Association of metabolic syndrome with proximal and synchronous colorectal neoplasm

Clin Gastroenterol Hepatol. 2007 Feb;5(2):221-9; quiz 141. doi: 10.1016/j.cgh.2006.06.022. Epub 2006 Aug 22.


Background & aims: Metabolic syndrome and its associated morbidities have become a major public health problem in both developed and developing countries. Insulin resistance, the core mechanism of metabolic syndrome, has been associated with the development of colorectal neoplasm, but the interrelation between metabolic syndrome and colon cancer is rarely addressed. Our study aimed to determine whether metabolic syndrome is associated with the risk and clinical presentation of colorectal neoplasia.

Methods: Consecutive 4277 ethnic Chinese who received complete total colonoscopy and thorough health checkups were enrolled. Both National Cholesterol Education Program's Adult Treatment Panel III and modified Asian criteria were used for defining metabolic syndrome. Logistic regression modeling was used to elucidate the association between colorectal neoplasia and metabolic syndrome. The impact of metabolic syndrome on distribution and number of colorectal neoplasia was also assessed.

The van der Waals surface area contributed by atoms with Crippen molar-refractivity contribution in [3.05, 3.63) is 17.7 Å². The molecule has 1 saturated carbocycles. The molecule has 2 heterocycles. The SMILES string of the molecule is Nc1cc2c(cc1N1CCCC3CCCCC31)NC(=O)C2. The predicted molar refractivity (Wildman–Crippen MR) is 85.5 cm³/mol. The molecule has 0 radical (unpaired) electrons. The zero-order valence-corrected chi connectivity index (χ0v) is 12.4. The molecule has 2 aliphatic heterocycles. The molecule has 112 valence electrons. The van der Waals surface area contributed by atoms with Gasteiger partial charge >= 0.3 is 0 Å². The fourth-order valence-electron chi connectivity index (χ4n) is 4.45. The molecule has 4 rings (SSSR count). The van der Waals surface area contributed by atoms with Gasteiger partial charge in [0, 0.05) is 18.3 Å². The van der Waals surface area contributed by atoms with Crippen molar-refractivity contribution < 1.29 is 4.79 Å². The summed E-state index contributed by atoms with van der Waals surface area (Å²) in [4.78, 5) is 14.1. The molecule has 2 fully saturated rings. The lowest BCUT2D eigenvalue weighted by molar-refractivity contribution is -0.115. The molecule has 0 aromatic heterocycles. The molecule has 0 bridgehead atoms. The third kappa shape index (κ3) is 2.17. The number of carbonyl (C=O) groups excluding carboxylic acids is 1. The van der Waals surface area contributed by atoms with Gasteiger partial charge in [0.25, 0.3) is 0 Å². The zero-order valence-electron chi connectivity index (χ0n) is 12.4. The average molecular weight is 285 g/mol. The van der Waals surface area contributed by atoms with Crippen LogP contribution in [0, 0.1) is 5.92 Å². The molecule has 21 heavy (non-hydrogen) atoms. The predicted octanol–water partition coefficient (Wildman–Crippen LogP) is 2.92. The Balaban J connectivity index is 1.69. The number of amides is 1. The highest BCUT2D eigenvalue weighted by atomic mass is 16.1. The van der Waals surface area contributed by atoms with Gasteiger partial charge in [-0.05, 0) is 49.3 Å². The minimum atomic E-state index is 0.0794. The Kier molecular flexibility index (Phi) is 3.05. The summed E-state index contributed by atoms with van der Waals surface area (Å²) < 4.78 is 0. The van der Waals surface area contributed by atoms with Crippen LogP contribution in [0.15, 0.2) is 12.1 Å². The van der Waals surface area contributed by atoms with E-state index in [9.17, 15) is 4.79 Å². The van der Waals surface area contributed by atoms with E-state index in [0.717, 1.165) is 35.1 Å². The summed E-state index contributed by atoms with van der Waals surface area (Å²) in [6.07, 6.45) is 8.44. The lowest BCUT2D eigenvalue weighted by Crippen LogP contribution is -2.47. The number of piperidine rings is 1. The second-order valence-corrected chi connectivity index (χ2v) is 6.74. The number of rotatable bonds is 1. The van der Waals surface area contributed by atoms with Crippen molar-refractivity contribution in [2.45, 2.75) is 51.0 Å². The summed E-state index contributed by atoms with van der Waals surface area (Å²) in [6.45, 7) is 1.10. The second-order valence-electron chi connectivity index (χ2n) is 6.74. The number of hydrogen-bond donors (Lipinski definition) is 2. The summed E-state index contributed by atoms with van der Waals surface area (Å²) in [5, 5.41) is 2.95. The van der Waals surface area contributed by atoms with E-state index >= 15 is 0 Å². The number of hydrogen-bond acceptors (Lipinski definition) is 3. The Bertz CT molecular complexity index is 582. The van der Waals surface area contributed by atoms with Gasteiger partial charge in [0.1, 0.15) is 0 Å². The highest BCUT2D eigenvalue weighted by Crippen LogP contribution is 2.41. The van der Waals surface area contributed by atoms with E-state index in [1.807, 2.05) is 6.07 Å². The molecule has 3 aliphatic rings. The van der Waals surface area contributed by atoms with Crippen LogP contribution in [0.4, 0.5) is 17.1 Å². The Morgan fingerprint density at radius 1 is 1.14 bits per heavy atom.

Results: Of all those enrolled, 27.1% of men and 18.9% of women met the criteria of metabolic syndrome, and 9.8% had colorectal neoplasia. Metabolic syndrome was associated with odds ratio (OR) of 1.35 (95% confidence interval [CI], 1.05-1.73) for colorectal neoplasia. OR was 0.96 (95% CI, 0.67-1.38) for distal lesions, 1.62 (95% CI, 1.14-2.30) for proximal lesions, 2.15 (95% CI, 1.40-3.31) for synchronous lesions, and 2.30 (95% CI, 1.42-3.72) for synchronous lesions located at both sides of colon.

Conclusions: Subjects with metabolic syndrome have a higher risk of colon neoplasia at the proximal colon and synchronous lesions at both sides of the colon. These findings will help future colon cancer screening and prevention in patients with metabolic syndrome.

MeSH terms

  • Adult
  • Aged
  • Colonoscopy
  • Colorectal Neoplasms / complications*
  • Colorectal Neoplasms / diagnosis
  • Colorectal Neoplasms / epidemiology
  • Female
  • Humans
  • Male
  • Metabolic Syndrome / complications*
  • Metabolic Syndrome / epidemiology
  • Middle Aged
  • Risk